23. 24. Sulfur Testing <ul><li>ASTM D 129 was traditional method but did not have sensitivity for new low sulfur fuels. (Bomb method) </li></ul><ul><li>ASTM D 2622, X-Ray Spectrometry, is more sensitive but may not be adequate for 15 ppm diesel fuels. </li></ul>
    24. 25. Flashpoint <ul><li>Measures the temperature at which the vapors above the liquid can be ignited. </li></ul><ul><li>Primarily used to determine whether a liquid is flammable or combustible </li></ul><ul><li>Flashpoint is important for safety and hazard rating </li></ul><ul><li>Both DOT and OSHA say that any liquid with a flash point below 100F is flammable </li></ul><ul><li>ASTM D 93 is most common test for diesel fuels. </li></ul><ul><li>Can also be used to identify contamination from other fuels. </li></ul><ul><li>No. 1 = 38 °C, No. 2 = 52°C </li></ul>
    25. 26. Flashpoint
    26. 27. Low temperature Operation <ul><li>Cloud point is the measurement of low temperate operation </li></ul><ul><li>It dictates the temperature at which fuel first starts to crystallize and wax up when cooled </li></ul><ul><li>Cloud point can predicate fuel filter clogging in some fuel delivery systems, but not all </li></ul><ul><li>Other Low temp tests include: </li></ul><ul><li>CFPP: Cold Filter Plugging Point </li></ul><ul><li>LTFT: Low Temperature Flow Test </li></ul><ul><li>Pour Point and Cold Soak Filtration Test </li></ul>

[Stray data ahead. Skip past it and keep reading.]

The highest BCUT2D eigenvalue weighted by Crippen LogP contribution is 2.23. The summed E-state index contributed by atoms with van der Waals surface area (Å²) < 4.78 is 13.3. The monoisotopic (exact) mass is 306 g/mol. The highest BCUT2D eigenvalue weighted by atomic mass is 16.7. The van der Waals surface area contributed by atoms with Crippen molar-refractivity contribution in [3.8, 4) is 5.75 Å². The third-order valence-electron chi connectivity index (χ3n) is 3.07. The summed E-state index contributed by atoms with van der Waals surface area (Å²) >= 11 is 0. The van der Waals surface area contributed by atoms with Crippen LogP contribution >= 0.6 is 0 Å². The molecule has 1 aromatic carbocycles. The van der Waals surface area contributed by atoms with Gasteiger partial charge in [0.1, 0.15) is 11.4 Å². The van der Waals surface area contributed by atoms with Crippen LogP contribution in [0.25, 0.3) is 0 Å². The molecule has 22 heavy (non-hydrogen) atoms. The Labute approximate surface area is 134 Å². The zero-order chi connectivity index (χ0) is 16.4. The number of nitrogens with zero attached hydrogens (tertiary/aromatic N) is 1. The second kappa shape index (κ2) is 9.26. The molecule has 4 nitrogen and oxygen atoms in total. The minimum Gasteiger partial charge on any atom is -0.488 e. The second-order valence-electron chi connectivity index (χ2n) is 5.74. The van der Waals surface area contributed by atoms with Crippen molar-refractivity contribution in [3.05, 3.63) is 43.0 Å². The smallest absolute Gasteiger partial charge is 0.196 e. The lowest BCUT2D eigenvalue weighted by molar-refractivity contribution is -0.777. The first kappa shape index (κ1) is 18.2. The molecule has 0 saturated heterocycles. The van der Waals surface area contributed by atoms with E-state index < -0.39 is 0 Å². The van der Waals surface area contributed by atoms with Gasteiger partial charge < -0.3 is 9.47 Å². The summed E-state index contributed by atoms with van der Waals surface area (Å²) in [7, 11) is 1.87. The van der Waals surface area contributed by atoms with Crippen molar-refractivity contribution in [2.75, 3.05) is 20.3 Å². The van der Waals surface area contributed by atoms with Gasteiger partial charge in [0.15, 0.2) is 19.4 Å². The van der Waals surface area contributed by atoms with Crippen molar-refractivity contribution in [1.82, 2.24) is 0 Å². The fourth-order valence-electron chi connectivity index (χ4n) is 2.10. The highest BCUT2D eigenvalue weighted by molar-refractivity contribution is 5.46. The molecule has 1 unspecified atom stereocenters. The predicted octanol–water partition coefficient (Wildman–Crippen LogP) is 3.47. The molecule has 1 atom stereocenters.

27. 28. Cloud Point <ul><li>No specific value is given in ASTM D975. </li></ul><ul><li>Requirements vary depending on geography. </li></ul><ul><li>10 th percentile temperature map corresponds to the minimum temperature that would be reached no more than 3 days out of 30 for the month.  </li></ul><ul><li>ASTM D 975 contains similar maps for other low temperature months in the United States. </li></ul>
    28. 29. Ash <ul><li>Abrasive Solids </li></ul><ul><li>Soluble metallic soaps </li></ul><ul><li>Originates from inorganic fuel components </li></ul><ul><li>D 975 requires ash to be < 0.01%, by mass </li></ul><ul><li>Injector & Fuel pump wear </li></ul><ul><li>Piston and Ring wear </li></ul><ul><li>Solids = engine deposits </li></ul><ul><li>Low ash lubricating oils - NEW </li></ul>